Ringling Museum/Hermitage Partnership

The Hermitage is proud of a new partnership with the John and Mable Ringling Museum of Art in Sarasota. This extensive agreement will bring Hermitage artists to the grounds of the Museum as resident artists staying in the newly restored Ringling Cottage new the Ca d’ Zan mansion. The residency will be known as the Gulf Coast Community Foundation/Hermitage Residency at the John and Mable Ringling Museum of Art.

The Hermitage Artist Retreat is pleased to announce a partnership with The John and
Mable Ringling Museum of Art, which will establish a residency for a Hermitage Fellow
on the museum grounds. The Gulf Coast Community Foundation/Hermitage Residency at
The John and Mable Ringling Museum of Art is named to commemorate the Gulf Coast
Community Foundation’s financial support in the renovation of the Ringling Cottage
wherein the residency will be housed. As with all Hermitage Fellows, the artist or artists
will have up to six weeks time to work in this prestigious location. Also, as with all
Hermitage Fellows, the artist(s) will present two community “give-back” programs.
“When The Ringling Museum contacted us about this possibility, we were very
excited,” remarked Executive Director Bruce E. Rodgers. “Our campus on Manasota Key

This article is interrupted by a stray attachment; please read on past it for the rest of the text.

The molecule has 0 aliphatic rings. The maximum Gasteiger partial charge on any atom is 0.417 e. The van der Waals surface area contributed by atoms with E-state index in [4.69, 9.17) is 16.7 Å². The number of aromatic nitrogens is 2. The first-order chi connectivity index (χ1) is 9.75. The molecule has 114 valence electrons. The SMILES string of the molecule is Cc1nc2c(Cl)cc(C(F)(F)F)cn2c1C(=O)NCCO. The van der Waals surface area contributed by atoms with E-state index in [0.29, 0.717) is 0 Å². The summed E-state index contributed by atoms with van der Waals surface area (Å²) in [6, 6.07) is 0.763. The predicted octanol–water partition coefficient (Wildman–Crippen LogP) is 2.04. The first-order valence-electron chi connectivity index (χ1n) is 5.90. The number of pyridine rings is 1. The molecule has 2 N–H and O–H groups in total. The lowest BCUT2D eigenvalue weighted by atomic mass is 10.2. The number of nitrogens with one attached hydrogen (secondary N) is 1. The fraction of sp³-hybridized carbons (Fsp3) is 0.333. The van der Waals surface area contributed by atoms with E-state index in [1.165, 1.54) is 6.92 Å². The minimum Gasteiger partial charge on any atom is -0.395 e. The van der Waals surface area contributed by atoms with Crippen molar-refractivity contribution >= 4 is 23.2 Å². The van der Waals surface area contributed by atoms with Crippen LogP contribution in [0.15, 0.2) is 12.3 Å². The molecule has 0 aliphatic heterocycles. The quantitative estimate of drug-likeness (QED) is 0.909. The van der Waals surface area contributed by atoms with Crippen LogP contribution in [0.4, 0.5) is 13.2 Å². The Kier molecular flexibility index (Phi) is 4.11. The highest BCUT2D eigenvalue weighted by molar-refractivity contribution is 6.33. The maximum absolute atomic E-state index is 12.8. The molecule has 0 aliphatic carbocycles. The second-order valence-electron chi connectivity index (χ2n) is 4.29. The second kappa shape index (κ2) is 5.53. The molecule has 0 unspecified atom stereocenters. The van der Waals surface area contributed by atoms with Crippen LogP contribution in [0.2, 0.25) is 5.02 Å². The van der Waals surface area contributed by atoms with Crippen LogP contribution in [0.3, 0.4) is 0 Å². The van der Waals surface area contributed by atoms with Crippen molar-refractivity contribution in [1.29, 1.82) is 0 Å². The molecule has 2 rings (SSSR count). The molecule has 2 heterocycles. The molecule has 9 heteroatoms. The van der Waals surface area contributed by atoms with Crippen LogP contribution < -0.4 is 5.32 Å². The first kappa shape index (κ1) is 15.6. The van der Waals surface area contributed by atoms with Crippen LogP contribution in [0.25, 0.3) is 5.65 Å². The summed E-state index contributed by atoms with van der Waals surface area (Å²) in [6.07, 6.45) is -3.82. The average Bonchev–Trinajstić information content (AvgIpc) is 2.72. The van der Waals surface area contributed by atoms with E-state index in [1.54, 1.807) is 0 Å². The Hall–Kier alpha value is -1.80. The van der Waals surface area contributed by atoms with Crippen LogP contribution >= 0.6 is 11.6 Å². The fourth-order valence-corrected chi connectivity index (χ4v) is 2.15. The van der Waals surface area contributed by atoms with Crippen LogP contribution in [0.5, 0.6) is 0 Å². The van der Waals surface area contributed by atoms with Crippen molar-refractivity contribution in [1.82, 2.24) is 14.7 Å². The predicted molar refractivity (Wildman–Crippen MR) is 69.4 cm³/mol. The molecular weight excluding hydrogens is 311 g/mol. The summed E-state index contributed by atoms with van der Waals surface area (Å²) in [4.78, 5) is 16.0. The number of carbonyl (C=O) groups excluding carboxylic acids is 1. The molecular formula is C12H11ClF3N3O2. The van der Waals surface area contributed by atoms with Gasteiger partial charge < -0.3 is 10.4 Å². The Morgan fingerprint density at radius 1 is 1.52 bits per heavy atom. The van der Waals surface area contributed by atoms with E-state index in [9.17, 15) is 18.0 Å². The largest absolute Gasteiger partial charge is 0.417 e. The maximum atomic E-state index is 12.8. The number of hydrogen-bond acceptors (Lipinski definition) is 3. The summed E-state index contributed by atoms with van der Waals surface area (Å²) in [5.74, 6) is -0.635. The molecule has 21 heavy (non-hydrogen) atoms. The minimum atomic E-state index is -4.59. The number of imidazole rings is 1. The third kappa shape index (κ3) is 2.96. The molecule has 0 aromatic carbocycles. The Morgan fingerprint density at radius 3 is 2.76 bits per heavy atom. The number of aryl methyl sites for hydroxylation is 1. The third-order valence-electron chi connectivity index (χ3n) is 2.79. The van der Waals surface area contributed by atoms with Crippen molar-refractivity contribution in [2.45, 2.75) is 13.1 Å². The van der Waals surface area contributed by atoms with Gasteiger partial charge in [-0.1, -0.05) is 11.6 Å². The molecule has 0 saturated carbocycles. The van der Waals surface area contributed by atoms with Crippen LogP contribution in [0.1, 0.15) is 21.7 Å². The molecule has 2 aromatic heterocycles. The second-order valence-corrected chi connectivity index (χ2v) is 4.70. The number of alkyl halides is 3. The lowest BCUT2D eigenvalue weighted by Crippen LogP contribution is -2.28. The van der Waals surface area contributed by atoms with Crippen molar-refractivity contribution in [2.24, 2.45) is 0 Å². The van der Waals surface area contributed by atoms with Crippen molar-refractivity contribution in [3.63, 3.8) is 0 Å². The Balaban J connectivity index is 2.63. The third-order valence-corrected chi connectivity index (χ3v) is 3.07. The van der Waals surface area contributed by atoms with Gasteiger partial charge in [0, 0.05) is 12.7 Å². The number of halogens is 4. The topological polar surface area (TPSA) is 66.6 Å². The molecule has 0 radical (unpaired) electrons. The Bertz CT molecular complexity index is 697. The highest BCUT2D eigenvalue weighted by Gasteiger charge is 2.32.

has five buildings and about the same number of work spaces. This gives us the
opportunity to expand our live/work space without any capital investment. It also allows
us to accommodate another world-class artist who we will be able to share with the
community.”

Unlike the artists invited to the Manasota campus that may or may not be working
on a specific project, it is expected that the Gulf Coast Community
Foundation/Hermitage Residency at The John and Mable Ringling Museum of Art will
be offered to artists working on projects that can benefit by living and working on the
Museum grounds. Those projects might be directly related to Ringling collections,
exhibitions, and programs, or there may be a tangential connection as to studies in
history, social sciences, architecture, etc. There are many reasons to be inspired by the
setting of The Ringling Museum campus.

“This is a remarkable situation between three organizations that collectively
understand the important contribution that art makes to our lives,” commented Dwight
Currie, Interim Deputy Director of Collections, Exhibitions and Programs for The
Ringling Museum. “While it is our mission to preserve and enhance an appreciation of
art, we are not often actively involved in its creation. The new partnership with the
Hermitage affords us that role. And it goes without saying how much we appreciate the
generous support of our donors and organizations like the Gulf Coast Community
Foundation who make it possible for us to provide our services to the community. The
Museum is proud to join these two outstanding organizations in creating this
opportunity.”

The first Gulf Coast Community Foundation/Hermitage Resident will be the
writer Steve Kuusisto. Kuusisto is a past Hermitage Fellow. He is a writer who writes
about experiencing life as someone with a disability; he has been blind since birth.